Anticoagulant & Antiplatelet Therapy

Guidelines for the Management of Anticoagulant and Antiplatelet Therapy in Patients Undergoing Endoscopic Procedures

Veitch AM, Baglin TP, Gershlick AH, Harnden SM, Tighe R, Cairns S

Please note that the flowchart on the second page of the guideline is inaccurate. A corrected version is available for download in PDF and Word formats below - the latter being intended for display in endoscopy units. A reprinted guideline will be issued with November's Gut.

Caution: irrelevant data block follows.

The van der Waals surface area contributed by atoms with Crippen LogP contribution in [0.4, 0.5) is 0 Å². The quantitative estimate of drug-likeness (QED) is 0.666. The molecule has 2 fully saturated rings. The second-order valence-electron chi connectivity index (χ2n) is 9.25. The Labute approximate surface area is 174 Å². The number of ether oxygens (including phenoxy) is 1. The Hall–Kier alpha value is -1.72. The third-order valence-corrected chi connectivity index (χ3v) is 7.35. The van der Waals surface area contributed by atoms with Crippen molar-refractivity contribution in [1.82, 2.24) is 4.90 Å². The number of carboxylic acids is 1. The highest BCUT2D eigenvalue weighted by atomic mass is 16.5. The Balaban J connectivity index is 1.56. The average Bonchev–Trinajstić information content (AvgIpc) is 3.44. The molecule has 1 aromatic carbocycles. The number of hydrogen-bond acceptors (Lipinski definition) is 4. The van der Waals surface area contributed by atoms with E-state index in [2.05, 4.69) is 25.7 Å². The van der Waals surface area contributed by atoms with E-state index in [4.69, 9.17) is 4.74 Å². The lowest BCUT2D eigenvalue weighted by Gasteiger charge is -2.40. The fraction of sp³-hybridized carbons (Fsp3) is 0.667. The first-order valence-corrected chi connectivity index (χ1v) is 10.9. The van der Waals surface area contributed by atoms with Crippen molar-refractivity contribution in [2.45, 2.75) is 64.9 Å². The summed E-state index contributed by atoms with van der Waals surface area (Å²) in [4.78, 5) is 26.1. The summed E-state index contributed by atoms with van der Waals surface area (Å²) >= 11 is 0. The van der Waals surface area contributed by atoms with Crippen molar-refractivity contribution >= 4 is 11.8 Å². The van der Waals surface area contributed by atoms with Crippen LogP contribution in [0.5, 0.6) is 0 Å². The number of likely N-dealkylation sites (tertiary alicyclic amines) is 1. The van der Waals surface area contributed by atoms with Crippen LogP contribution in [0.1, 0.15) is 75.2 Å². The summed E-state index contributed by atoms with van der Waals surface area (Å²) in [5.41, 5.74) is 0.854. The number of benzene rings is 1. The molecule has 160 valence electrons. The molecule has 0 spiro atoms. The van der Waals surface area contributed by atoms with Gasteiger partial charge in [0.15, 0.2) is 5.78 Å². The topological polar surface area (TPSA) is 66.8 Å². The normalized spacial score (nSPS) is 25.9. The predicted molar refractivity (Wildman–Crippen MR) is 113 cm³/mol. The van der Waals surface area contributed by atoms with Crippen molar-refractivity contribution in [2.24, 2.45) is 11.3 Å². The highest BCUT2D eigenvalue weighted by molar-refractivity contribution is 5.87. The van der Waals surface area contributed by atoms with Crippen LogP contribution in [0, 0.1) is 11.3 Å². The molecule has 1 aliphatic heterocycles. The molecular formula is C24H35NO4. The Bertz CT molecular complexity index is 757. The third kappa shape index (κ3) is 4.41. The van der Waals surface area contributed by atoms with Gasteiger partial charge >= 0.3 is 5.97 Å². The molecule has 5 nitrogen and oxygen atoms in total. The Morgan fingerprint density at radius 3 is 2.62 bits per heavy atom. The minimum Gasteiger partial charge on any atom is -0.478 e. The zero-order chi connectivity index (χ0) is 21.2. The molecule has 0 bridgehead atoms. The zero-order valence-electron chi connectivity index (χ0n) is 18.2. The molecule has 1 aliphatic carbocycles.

Acute gastro-intestinal haemorrhage in patients on anticoagulant or antiplatelet agents is a high-risk situation. The immediate risk to the patient from haemorrhage may outweigh the risk of thrombosis as a result of stopping anticoagulant or antiplatelet therapy. Patients need to be assessed on an individual basis, and it is not possible to give unequivocal guidance to cover all situations. For patients with high-risk conditions on warfarin, then this can be discontinued with or without substitution of heparin depending on the severity of haemorrhage and risk of discontinuing anticoagulant therapy. There is a high risk of acute myocardial infarction or death if clopidogrel is discontinued in patients with coronary stents, particularly early after implantation, but extending up to 1 year after this. Endoscopy should be attempted as soon as safely possible after urgent liaison between the patient's cardiologist and the consultant specialist undertaking endoscopy. Clopidogrel should not be discontinued without discussion with a cardiologist. If clopidogrel therapy needs to be discontinued in this context, then this should be limited to a maximum of 5 days as the risk of stent thrombosis increases after this interval. (Evidence grade III. Recommendation grade B.) Early therapeutic endoscopic intervention may achieve haemostasis with minimal or no cessation of anticoagulant or antiplatelet therapy, and should be the first aim. (Evidence grade IV. Recommendation grade C.)